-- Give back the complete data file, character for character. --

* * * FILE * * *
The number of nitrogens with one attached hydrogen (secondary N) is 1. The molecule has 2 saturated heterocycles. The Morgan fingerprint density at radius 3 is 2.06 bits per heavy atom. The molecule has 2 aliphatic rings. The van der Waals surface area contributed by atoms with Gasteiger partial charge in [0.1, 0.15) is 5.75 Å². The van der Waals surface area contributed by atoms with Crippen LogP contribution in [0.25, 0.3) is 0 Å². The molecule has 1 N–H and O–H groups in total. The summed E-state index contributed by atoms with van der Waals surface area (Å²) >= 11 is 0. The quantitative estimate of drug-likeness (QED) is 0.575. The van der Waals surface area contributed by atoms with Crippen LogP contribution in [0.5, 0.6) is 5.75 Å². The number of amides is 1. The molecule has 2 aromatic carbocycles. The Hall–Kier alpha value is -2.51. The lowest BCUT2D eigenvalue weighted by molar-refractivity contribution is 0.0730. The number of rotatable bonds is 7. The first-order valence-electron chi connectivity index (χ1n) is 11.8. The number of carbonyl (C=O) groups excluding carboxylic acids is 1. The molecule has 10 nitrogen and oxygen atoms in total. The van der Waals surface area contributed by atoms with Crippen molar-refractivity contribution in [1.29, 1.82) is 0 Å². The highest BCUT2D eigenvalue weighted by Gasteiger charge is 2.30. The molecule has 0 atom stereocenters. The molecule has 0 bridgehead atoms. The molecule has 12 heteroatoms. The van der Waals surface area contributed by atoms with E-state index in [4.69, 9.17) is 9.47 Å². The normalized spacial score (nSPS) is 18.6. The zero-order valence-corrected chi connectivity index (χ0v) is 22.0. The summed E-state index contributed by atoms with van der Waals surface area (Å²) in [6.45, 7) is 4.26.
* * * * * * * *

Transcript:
The number of nitrogens with one attached hydrogen (secondary N) is 1. The molecule has 2 saturated heterocycles. The Morgan fingerprint density at radius 3 is 2.06 bits per heavy atom. The molecule has 2 aliphatic rings. The van der Waals surface area contributed by atoms with Gasteiger partial charge in [0.1, 0.15) is 5.75 Å². The van der Waals surface area contributed by atoms with Crippen LogP contribution in [0.25, 0.3) is 0 Å². The molecule has 1 N–H and O–H groups in total. The summed E-state index contributed by atoms with van der Waals surface area (Å²) >= 11 is 0. The quantitative estimate of drug-likeness (QED) is 0.575. The van der Waals surface area contributed by atoms with Crippen LogP contribution in [0.5, 0.6) is 5.75 Å². The number of amides is 1. The molecule has 2 aromatic carbocycles. The Hall–Kier alpha value is -2.51. The lowest BCUT2D eigenvalue weighted by molar-refractivity contribution is 0.0730. The number of rotatable bonds is 7. The first-order valence-electron chi connectivity index (χ1n) is 11.8. The number of carbonyl (C=O) groups excluding carboxylic acids is 1. The molecule has 10 nitrogen and oxygen atoms in total. The van der Waals surface area contributed by atoms with Crippen molar-refractivity contribution in [1.29, 1.82) is 0 Å². The highest BCUT2D eigenvalue weighted by Gasteiger charge is 2.30. The molecule has 0 atom stereocenters. The molecule has 0 bridgehead atoms. The molecule has 12 heteroatoms. The van der Waals surface area contributed by atoms with E-state index in [4.69, 9.17) is 9.47 Å². The normalized spacial score (nSPS) is 18.6. The zero-order valence-corrected chi connectivity index (χ0v) is 22.0. The summed E-state index contributed by atoms with van der Waals surface area (Å²) in [6.45, 7) is 4.26.